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Fighting Dying Patients'Pain
National Campaign Will Strengthen Pain Control Standards

PRINCETON, N.J., August8, 1997--The University of Wisconsin-Madison Medical School will conduct acomprehensive nationwide effort to improve pain control for the dying in hospitals, The Robert Wood Johnson Foundation announced today. The three-year, $1.6 million project is a cooperative effort with the Joint Commission on Accreditation of Healthcare Organization and state cancer pain initiatives.

"Over the years many studies have shown that people are more afraid of the process of dying than of death itself," commented Foundation Senior Program Officer Rosemary Gibson. "And fear of unrelieved pain is one of the greatestworries thatpeople have when they face death. Unfortunately, studies also haveshown that, in many cases, people suffer needlessly, when modern pain control methods could alleviate their agony. This project will try to help health careproviders assess and treat pain in dying patients more effectively."

Under this project, the Wisconsin Cancer Pain Initiative--a national leader in encouraging better methods of pain control and in teaching health care professionalshow to use them--will work with the Joint Commission to develop new pain control standards. These standards will cover pain for terminally ill people with cancer and with other conditions. Ultimately, hospitals will have to meet these new standards in order to receive accreditation.

"We think the involvement of the Joint Commission in this project shows great foresight on the grantees part," Gibsonsaid. "Itprovides the motivation for health care institutions to take a serious look at pain control and implement more effective practices." The Joint Commission evaluates and accredits more than 18,000 health care organizations and programs in the United States. It is the nations preeminent standards-setting and accreditingbody in health care. To earn--and keep--accreditation, an organization must undergo an on-site inspection at least every three years.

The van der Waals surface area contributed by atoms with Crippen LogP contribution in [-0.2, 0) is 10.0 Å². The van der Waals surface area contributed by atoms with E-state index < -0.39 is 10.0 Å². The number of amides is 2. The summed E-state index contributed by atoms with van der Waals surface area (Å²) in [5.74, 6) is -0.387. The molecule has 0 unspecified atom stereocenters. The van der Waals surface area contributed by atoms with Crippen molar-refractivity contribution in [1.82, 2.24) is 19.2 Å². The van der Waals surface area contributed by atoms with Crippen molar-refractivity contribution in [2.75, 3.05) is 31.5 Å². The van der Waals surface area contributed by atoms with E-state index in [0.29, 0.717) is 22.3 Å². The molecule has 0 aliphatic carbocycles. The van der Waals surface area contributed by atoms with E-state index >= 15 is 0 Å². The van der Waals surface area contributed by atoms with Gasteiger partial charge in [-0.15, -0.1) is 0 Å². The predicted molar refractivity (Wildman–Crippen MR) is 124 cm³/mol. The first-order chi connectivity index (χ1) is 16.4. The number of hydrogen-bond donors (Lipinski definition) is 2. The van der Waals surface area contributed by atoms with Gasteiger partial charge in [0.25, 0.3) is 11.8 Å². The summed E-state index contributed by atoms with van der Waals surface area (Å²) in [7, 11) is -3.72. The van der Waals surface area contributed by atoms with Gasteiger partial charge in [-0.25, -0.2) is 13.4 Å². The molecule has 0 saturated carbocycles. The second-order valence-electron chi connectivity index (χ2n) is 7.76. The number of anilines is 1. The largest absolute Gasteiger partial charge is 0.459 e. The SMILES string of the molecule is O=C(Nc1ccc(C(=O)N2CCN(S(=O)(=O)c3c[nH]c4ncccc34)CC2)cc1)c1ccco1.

As the approximately two-year standards development process begins, the projectpersonnel will coordinate a national quality improvement effort to help hospitals implement better procedures to assess and manage pain. Other organizations, such as State Peer Review Organizations, already have indicated their desire to assist in this quality improvement activity.

Many hospitals likewise are eager to improve theway pain is managed within their walls.

"The scienceof pain control continues to improve," said project director June L. Dahl, PhD,"but outmoded clinical practices, misconceptions about addiction, and our cultures mistaken assumption that dying is always painful--these things conspire to prevent the application of the best that science, when linked with compassion, can offer."

"Part of the motivation for this project came from the SUPPORTstudy, which the Foundation funded a few years ago," Gibson said. "It found that half of seriously illpatients, who were able to communicate in their last days, were in severepain. This disturbing finding--and others from SUPPORT--have galvanized many health care leaders to try to change the way we care for the dying. Many of these leadershave joined us in a campaign called Last Acts: Care and Caring at the End of Life, chaired by former first lady Rosalynn Carter. The new University of Wisconsin project will fill an important niche in this effort and an opportunity for positive action."

The Robert Wood Johnson Foundation, based in Princeton, N.J., is the nation's largest philanthropy devoted exclusively to health and health care. It became a nationalinstitution in 1972 with receipt of a bequest fromthe industrialist whose nameit bears, and has since made more than $2 billion in grants. The Foundation concentrates its grantmaking in three goal areas: to assure that all Americans haveacc mess to basic health care at reasonable cost; toimprove the way services are organized and provided to people with chronic health conditions; and to reduce the personal, social and economic harm caused by substance abuse--tobacco, alcohol, and illicit drugs.

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Last Updated: Mar. 1, 2001
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